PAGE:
If you closely followed public polling in the race, U.S. Sen. Susan Collins’ resounding victory on Tuesday may have been a surprise. The margin surprised campaigns and insiders as well.
The Republican won a fifth term by House Speaker Sara Gideon, D-Freeport, leading in every independent and public poll conducted in 2020. Close to Election Day, Collins sat 5.5 percentage points behind Gideon in a RealClearPolitics average and the incumbent had just a 33 percent chance at keeping her seat, according to a Decision Desk HQ model.
The 2016 election of President Donald Trump — marked by large misses in crucial states — sparked a reckoning in the polling industry. Similar errors happened in Tuesday’s election as Democratic nominee Joe Biden held wide leads in national and swing-state polls. Biden looked like the favorite to win nationally on Wednesday as votes were still being counted in crucial states, including Pennsylvania, Georgia, North Carolina and Nevada.
But his odds were overshot in polls in Florida and Wisconsin. The Democrat had been favored in both states, but Trump won Florida by 2.5 points while Biden won Wisconsin by less than a point. The polling misses in this Maine U.S. Senate race were among the worst in the country, though surveys are meant as snapshots.
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In Maine on Wednesday, pollsters were reflecting on their work after Collins won by eight percentage points after a bruising election in which $130 million flowed into Maine to boost Gideon in campaign contributions and outside spending. Collins got only $76 million.
Theories about the survey misses revolved around late movement of undecided voters and underestimates about the share of ticket-splitting voters in Maine, which was won by both Biden and Collins by nine-point margins statewide. Trump won the 2nd Congressional District by a comfortable eight points as both of Maine’s Democratic U.S. representatives won easily.
Traverse Burnett, an analyst with Digital Research, a Portland firm that partnered with the Bangor Daily News on two polls this year, attributed Collins’ win to undecided voters breaking heavily for the incumbent. There were signs of that, but they were mixed in with red herrings.
For example, the final public poll of the race, which was released on Sunday by Emerson College, found Gideon ahead of Collins by six points with 4 percent of voters undecided. But when those 22 undecided voters were asked who they leaned toward, every single one said Collins. It was a signal in retrospect, though it looked at the time like an aberration.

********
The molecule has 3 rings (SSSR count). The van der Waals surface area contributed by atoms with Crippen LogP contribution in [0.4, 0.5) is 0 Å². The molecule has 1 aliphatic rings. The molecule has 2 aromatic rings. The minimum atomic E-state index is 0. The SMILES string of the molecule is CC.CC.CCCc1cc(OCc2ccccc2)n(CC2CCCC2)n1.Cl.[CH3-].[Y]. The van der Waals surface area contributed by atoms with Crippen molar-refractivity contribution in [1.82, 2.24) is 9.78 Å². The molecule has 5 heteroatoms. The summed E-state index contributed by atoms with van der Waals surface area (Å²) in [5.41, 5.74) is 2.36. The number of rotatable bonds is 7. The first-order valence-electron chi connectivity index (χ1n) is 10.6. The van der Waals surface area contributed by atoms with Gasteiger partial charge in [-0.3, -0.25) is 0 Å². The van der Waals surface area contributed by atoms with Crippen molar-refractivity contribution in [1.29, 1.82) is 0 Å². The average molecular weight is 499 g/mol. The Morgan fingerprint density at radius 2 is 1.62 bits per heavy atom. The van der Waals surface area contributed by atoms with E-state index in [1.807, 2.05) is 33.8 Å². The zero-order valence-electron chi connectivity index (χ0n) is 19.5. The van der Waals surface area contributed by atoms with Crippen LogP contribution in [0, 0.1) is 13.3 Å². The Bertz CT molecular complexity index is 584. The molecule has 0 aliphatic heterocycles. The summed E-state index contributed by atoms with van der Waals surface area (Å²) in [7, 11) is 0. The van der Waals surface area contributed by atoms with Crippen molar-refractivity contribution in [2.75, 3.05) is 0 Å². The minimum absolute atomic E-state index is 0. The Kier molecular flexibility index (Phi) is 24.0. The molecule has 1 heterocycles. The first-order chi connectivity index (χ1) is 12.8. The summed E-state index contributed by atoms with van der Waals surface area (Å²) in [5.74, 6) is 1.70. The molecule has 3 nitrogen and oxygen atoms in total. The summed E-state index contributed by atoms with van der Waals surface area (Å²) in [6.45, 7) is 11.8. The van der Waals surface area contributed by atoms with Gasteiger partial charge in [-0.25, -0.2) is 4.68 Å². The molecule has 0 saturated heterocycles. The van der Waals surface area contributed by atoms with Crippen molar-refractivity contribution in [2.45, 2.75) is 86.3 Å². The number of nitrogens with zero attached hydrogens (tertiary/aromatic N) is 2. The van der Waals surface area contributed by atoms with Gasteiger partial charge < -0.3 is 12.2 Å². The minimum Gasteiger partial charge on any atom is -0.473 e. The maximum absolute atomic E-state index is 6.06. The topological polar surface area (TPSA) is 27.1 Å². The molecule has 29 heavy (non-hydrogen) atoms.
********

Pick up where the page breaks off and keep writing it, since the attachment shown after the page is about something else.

Collins said throughout the race that her campaign’s figures compiled by longtime pollster Hans Kaiser showed a closer race than public polls did. On Wednesday after her victory speech, she cited the warm reception she received on a bus tour as a source of encouragement, not the polling numbers.
Her campaign did not comment on what it saw at the end, but Senate Republicans’ campaign arm only released two polls in 2020. One showed Collins up by eight points in June and another showed the two tied in September. A Republican strategist familiar with the race said while there were surveys showing both Gideon and Collins slightly ahead, those watching the Maine election were expecting a narrow race likely to come down to ranked-choice voting.
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Polls showed Gideon would benefit in that case, since supporters of progressive Lisa Savage, an independent who won 4.9 percent of votes in Tuesday’s election, overwhelmingly favored Gideon over Collins. The senator pondered that scenario in a Monday radio interview alongside former U.S. Rep. Bruce Poliquin, who was ousted in a ranked-choice race in 2018.
On the Democratic side, a source familiar with polling said there were signs of danger for Gideon as figures tightened late in a way that suggested that it was due to a late blitz of Republican attacks against Gideon for her handling of 2018 sexual misconduct allegations against former Rep. Dillon Bates, D-Westbrook, who denied the allegations but resigned. Gideon spokespeople did not respond to a request for comment.
Beyond the issue of late movement in the race, pollsters in Maine and across the country struggled to capture the energy of rural, working-class voters in 2016 and 2020, said Dan Shea, a government professor at Colby College who supervised four Maine polls during the cycle.
He hypothesized voters who are not “hard partisans” and thus more likely to split their tickets could also be less likely to answer polls, though he noted that is just one potential explanation.
“We did not see that coming,” Shea said. “We did not see the extent of split-ticket voting.”